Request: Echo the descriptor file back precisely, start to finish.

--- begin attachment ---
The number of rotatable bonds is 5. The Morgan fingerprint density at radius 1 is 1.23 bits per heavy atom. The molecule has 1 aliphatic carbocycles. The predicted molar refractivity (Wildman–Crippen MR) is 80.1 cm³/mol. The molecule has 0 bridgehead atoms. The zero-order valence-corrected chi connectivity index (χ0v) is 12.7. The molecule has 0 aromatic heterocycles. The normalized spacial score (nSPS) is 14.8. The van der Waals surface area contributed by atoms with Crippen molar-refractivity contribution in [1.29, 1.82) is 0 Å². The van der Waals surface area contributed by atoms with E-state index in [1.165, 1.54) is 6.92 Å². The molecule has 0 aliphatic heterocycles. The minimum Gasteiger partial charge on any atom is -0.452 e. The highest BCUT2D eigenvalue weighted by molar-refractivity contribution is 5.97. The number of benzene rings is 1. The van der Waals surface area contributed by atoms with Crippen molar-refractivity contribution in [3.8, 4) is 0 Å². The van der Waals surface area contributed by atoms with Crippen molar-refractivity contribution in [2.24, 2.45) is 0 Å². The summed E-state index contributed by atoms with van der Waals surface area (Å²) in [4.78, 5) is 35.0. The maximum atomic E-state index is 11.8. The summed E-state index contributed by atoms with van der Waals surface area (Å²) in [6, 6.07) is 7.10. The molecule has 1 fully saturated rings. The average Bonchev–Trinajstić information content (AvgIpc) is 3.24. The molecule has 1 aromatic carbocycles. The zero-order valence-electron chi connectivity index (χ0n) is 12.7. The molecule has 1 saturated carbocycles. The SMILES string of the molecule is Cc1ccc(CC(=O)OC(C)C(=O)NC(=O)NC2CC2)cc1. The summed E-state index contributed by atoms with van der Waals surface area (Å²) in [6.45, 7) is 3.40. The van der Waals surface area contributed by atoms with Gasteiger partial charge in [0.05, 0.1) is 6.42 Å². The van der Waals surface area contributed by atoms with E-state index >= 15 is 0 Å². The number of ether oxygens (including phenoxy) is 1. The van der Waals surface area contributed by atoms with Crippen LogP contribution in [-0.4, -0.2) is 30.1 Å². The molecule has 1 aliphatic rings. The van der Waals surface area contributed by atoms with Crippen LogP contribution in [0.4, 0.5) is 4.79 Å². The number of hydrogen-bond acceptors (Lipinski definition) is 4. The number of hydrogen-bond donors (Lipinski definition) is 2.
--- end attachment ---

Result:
The number of rotatable bonds is 5. The Morgan fingerprint density at radius 1 is 1.23 bits per heavy atom. The molecule has 1 aliphatic carbocycles. The predicted molar refractivity (Wildman–Crippen MR) is 80.1 cm³/mol. The molecule has 0 bridgehead atoms. The zero-order valence-corrected chi connectivity index (χ0v) is 12.7. The molecule has 0 aromatic heterocycles. The normalized spacial score (nSPS) is 14.8. The van der Waals surface area contributed by atoms with Crippen molar-refractivity contribution in [1.29, 1.82) is 0 Å². The van der Waals surface area contributed by atoms with E-state index in [1.165, 1.54) is 6.92 Å². The molecule has 0 aliphatic heterocycles. The minimum Gasteiger partial charge on any atom is -0.452 e. The highest BCUT2D eigenvalue weighted by molar-refractivity contribution is 5.97. The number of benzene rings is 1. The van der Waals surface area contributed by atoms with Crippen molar-refractivity contribution in [3.8, 4) is 0 Å². The van der Waals surface area contributed by atoms with Crippen molar-refractivity contribution in [2.24, 2.45) is 0 Å². The summed E-state index contributed by atoms with van der Waals surface area (Å²) in [4.78, 5) is 35.0. The maximum atomic E-state index is 11.8. The summed E-state index contributed by atoms with van der Waals surface area (Å²) in [6, 6.07) is 7.10. The molecule has 1 fully saturated rings. The average Bonchev–Trinajstić information content (AvgIpc) is 3.24. The molecule has 1 aromatic carbocycles. The zero-order valence-electron chi connectivity index (χ0n) is 12.7. The molecule has 1 saturated carbocycles. The SMILES string of the molecule is Cc1ccc(CC(=O)OC(C)C(=O)NC(=O)NC2CC2)cc1. The summed E-state index contributed by atoms with van der Waals surface area (Å²) in [6.45, 7) is 3.40. The van der Waals surface area contributed by atoms with Gasteiger partial charge in [0.05, 0.1) is 6.42 Å². The van der Waals surface area contributed by atoms with E-state index >= 15 is 0 Å². The number of ether oxygens (including phenoxy) is 1. The van der Waals surface area contributed by atoms with Crippen LogP contribution in [-0.4, -0.2) is 30.1 Å². The molecule has 1 aliphatic rings. The van der Waals surface area contributed by atoms with Crippen LogP contribution in [0.4, 0.5) is 4.79 Å². The number of hydrogen-bond acceptors (Lipinski definition) is 4. The number of hydrogen-bond donors (Lipinski definition) is 2.